It is a classic movie, and I hope the "youngers" on the board check it out. If I remember correctly, Sinatra had to beg for his part and then went on to win an Oscar...I think. Donna Reed, who usually played such a sweet innocent person, certainly wasn't typecast in the movie, and she was effective as a sexpot. Montgomery Clift always played tortured characters with wonderful authenticity. (Of course, it just tortured me to look at Lancaster in a bathing suit.wink)

 
 Posted:   Feb 27, 2007 - 3:47 AM   
 By:   Steve Johnson   (Member)

I need to see the film again, Howard, and really listen to the music. I forgot about Ernest Borgnine playing Fatso. He did a fine job of playing an evil guy and then became a sweetie in Marty and his TV series.

It is a classic movie, and I hope the "youngers" on the board check it out. If I remember correctly, Sinatra had to beg for his part and then went on to win an Oscar...I think. Donna Reed, who usually played such a sweet innocent person, certainly wasn't typecast in the movie, and she was effective as a sexpot. Montgomery Clift always played tortured characters with wonderful authenticity. (Of course, it just tortured me to look at Lancaster in a bathing suit.wink)


Ii's always been a point of fascination that certain parts give fine actresses a nod or even an Academy award. Specifically, prostitutes or "Ladies of Easy Virtue". Wholesome Donna Reed
got hers for this fine film, Wholesome Shirley Jones in ELMER GANTRY, Dorothy Malone in WRITTEN ON THE WIND- there are other examples.

 
 Posted:   Feb 27, 2007 - 10:25 AM   
 By:   Ray Faiola   (Member)

I remember tuning in to see FROM HERE TO ETERNITY on tv in Florida back in the late 70's. When the camera cut to the downtown stroll my ears pricked up - NO MUSIC! That great montage of source cues was gone. Then, when Maggio and Prew go into the New Congress Club and Maggio asks "who's the elephant plunkin' on the piano" - NO PIANO! The music didn't come in until the close-up of Borgnine.

What had happened was that Columbia Pictures Television had made a new 16mm neg and had left out the part of the music track. I never found out whether or not the film had perhaps been re-mixed for stereo at the time of reissue and somehow one of the music tracks hadn't been supplied for the 16 neg. Weird. Fortunately my print has ALL the music!

This same dropping of music also happened when Blackhawk films made a new neg of SAPS AT SEA. The entire music track for reel 2B was left out.

 
 Posted:   Feb 27, 2007 - 12:41 PM   
 By:   Jim Phelps   (Member)

Frank Sinatra sand "From Here to Eternity" and it appears on the Complete Capitol Singles Collection and a few other compilations. I don't recall the story about why the song wasn't used, but here are the lyrics:

You vowed your love
From here to eternity
A love so true,
It never would die

You gave your lips
Gave them so willingly
How could I know
Your kiss meant goodbye?

Now I'm alone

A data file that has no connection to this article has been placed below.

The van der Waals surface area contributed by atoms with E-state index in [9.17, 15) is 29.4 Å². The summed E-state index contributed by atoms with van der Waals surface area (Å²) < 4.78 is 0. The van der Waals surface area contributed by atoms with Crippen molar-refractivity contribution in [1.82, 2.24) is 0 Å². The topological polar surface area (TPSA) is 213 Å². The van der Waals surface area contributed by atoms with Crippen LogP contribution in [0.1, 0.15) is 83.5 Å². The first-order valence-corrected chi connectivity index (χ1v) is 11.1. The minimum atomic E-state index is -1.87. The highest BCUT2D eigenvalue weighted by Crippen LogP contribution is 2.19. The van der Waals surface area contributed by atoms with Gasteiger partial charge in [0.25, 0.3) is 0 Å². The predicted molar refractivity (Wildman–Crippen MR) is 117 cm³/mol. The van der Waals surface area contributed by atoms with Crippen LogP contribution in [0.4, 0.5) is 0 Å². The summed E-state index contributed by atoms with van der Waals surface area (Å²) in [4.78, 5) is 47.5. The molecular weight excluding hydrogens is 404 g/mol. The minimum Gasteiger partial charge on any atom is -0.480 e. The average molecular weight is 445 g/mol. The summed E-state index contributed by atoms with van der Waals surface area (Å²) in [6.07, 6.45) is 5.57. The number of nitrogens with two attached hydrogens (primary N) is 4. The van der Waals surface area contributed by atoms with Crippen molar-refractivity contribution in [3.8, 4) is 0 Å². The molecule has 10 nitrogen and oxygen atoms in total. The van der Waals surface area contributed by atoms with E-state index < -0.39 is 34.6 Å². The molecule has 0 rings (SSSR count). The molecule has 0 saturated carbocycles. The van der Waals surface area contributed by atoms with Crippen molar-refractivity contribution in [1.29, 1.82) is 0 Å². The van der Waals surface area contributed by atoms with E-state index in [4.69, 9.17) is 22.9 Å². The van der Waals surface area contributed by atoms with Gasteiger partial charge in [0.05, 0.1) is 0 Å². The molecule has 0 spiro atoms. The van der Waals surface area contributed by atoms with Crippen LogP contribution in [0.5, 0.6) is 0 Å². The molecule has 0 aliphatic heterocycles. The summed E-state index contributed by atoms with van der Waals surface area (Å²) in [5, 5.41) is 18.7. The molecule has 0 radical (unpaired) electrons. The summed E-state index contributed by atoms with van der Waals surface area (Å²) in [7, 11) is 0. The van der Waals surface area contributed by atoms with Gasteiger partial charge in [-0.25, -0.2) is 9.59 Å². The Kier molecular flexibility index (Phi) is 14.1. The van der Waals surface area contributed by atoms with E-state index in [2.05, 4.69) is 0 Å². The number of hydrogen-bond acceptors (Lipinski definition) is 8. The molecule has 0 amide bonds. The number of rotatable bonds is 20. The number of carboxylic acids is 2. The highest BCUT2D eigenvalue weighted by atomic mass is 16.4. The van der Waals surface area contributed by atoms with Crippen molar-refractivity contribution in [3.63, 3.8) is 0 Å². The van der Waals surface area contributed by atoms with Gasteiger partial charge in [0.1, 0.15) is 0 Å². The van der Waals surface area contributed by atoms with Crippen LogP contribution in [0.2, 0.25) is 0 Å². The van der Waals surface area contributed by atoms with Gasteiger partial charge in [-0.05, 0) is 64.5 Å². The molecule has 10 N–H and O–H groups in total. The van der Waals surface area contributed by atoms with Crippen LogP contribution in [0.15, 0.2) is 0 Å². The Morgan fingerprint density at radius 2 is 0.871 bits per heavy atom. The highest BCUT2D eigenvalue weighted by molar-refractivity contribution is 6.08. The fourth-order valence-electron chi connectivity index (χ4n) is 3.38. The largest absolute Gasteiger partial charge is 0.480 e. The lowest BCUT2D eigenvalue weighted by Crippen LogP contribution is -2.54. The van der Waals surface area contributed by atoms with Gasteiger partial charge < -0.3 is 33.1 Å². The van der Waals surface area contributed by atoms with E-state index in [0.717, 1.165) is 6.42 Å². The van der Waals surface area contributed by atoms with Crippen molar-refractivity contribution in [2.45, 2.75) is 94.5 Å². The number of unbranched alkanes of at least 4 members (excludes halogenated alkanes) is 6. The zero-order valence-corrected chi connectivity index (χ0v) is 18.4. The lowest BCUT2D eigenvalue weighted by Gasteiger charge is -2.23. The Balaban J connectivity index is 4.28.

With only a memory
My empty arms
Will never know why...

Though you are gone
This love that you left with me
Will live from here to eternity.

Now I'm alone
With only a memory
My empty arms
Will never know why...
__________________________________________


*It's not one of the best songs he ever did, but it's far from the worst...

 
 
 Posted:   Feb 27, 2007 - 1:03 PM   
 By:   Howard L   (Member)

Fortunately my print has ALL the music!

Excellent. I'll take that as an invitation. Will bring popcorn.

 
 Posted:   Feb 27, 2007 - 1:19 PM   
 By:   Ray Faiola   (Member)

Fortunately my print has ALL the music!

Excellent. I'll take that as an invitation. Will bring popcorn.



Okee dokee. And the second feature will be BAMBOO PRISON with Robert Francis!

 
 
 Posted:   Feb 27, 2007 - 7:47 PM   
 By:   joan hue   (Member)

Yeah, I want to join Howard, so please send me first-class flight ticket, Ray. smile

So there are lyrics to this theme? My, what we learn from such learned people on this board.

I do find it ironic that women who leave the "nice girl" image behind often garner Oscars or nominations. I think there is some hidden sociological comment there about how we raise our daughters. For some reason, we think that playing a prostitute stretches women's dramatic acting abilities more than playing an innocent.

 
 Posted:   Feb 27, 2007 - 8:04 PM   
 By:   Dana Wilcox   (Member)

jOan, the very scene you mention was on cDfrom Japan. It was originally a 1956 Decca LP Side one was the musical score from the musical You Can't Run Away from It.
Side two was three background music suites lifted from the actual soundtracks of From Here to Eternity, Eddy Duchin Story (dramtic scoring not on the actual soundtrack album) and Leonard Bernsteins On the Waterfront which included a short piece deleted from the final film.


For those who like to look at things:

http://www.soundtrackcollector.com/catalog/soundtrackdetail.php?movieid=16113

(I got hooked at a Hukilau??)